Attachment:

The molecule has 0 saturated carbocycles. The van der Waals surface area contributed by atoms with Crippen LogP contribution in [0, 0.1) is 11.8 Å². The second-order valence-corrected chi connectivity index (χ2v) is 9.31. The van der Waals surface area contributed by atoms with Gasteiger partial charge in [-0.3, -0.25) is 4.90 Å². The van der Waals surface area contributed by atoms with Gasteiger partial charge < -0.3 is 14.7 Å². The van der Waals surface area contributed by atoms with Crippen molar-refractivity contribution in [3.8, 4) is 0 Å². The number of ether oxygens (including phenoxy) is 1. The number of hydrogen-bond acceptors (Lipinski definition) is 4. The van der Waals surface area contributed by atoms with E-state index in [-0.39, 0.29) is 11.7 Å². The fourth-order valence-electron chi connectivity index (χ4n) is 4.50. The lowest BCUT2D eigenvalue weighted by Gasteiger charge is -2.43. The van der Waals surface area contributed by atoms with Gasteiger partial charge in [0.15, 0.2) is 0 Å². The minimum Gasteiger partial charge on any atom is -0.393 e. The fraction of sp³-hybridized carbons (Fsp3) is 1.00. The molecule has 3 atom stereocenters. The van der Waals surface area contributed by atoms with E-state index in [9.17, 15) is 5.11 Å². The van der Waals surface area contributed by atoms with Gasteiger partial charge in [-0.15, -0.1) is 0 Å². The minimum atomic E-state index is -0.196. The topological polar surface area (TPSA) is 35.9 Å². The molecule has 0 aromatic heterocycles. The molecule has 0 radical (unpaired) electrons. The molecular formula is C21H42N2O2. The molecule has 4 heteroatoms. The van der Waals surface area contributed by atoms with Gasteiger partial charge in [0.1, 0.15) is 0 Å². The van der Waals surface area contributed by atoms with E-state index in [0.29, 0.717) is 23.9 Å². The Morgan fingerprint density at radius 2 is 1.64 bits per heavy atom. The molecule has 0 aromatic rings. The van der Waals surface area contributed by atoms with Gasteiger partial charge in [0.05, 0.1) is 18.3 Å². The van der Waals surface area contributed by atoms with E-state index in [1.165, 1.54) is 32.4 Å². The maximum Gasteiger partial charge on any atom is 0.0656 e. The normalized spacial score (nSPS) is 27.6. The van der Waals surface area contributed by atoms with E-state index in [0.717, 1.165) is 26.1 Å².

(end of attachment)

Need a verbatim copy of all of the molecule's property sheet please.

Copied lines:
The molecule has 0 saturated carbocycles. The van der Waals surface area contributed by atoms with Crippen LogP contribution in [0, 0.1) is 11.8 Å². The second-order valence-corrected chi connectivity index (χ2v) is 9.31. The van der Waals surface area contributed by atoms with Gasteiger partial charge in [-0.3, -0.25) is 4.90 Å². The van der Waals surface area contributed by atoms with Gasteiger partial charge < -0.3 is 14.7 Å². The van der Waals surface area contributed by atoms with Crippen molar-refractivity contribution in [3.8, 4) is 0 Å². The number of ether oxygens (including phenoxy) is 1. The number of hydrogen-bond acceptors (Lipinski definition) is 4. The van der Waals surface area contributed by atoms with E-state index in [-0.39, 0.29) is 11.7 Å². The fourth-order valence-electron chi connectivity index (χ4n) is 4.50. The lowest BCUT2D eigenvalue weighted by Gasteiger charge is -2.43. The van der Waals surface area contributed by atoms with Gasteiger partial charge in [0.15, 0.2) is 0 Å². The minimum Gasteiger partial charge on any atom is -0.393 e. The fraction of sp³-hybridized carbons (Fsp3) is 1.00. The molecule has 3 atom stereocenters. The van der Waals surface area contributed by atoms with E-state index in [9.17, 15) is 5.11 Å². The van der Waals surface area contributed by atoms with Gasteiger partial charge in [-0.15, -0.1) is 0 Å². The minimum atomic E-state index is -0.196. The topological polar surface area (TPSA) is 35.9 Å². The molecule has 0 aromatic heterocycles. The molecule has 0 radical (unpaired) electrons. The molecular formula is C21H42N2O2. The molecule has 4 heteroatoms. The van der Waals surface area contributed by atoms with Gasteiger partial charge in [0.1, 0.15) is 0 Å². The van der Waals surface area contributed by atoms with E-state index in [0.29, 0.717) is 23.9 Å². The Morgan fingerprint density at radius 2 is 1.64 bits per heavy atom. The molecule has 0 aromatic rings. The van der Waals surface area contributed by atoms with Gasteiger partial charge in [0.05, 0.1) is 18.3 Å². The van der Waals surface area contributed by atoms with E-state index in [1.165, 1.54) is 32.4 Å². The maximum Gasteiger partial charge on any atom is 0.0656 e. The normalized spacial score (nSPS) is 27.6. The van der Waals surface area contributed by atoms with E-state index in [0.717, 1.165) is 26.1 Å².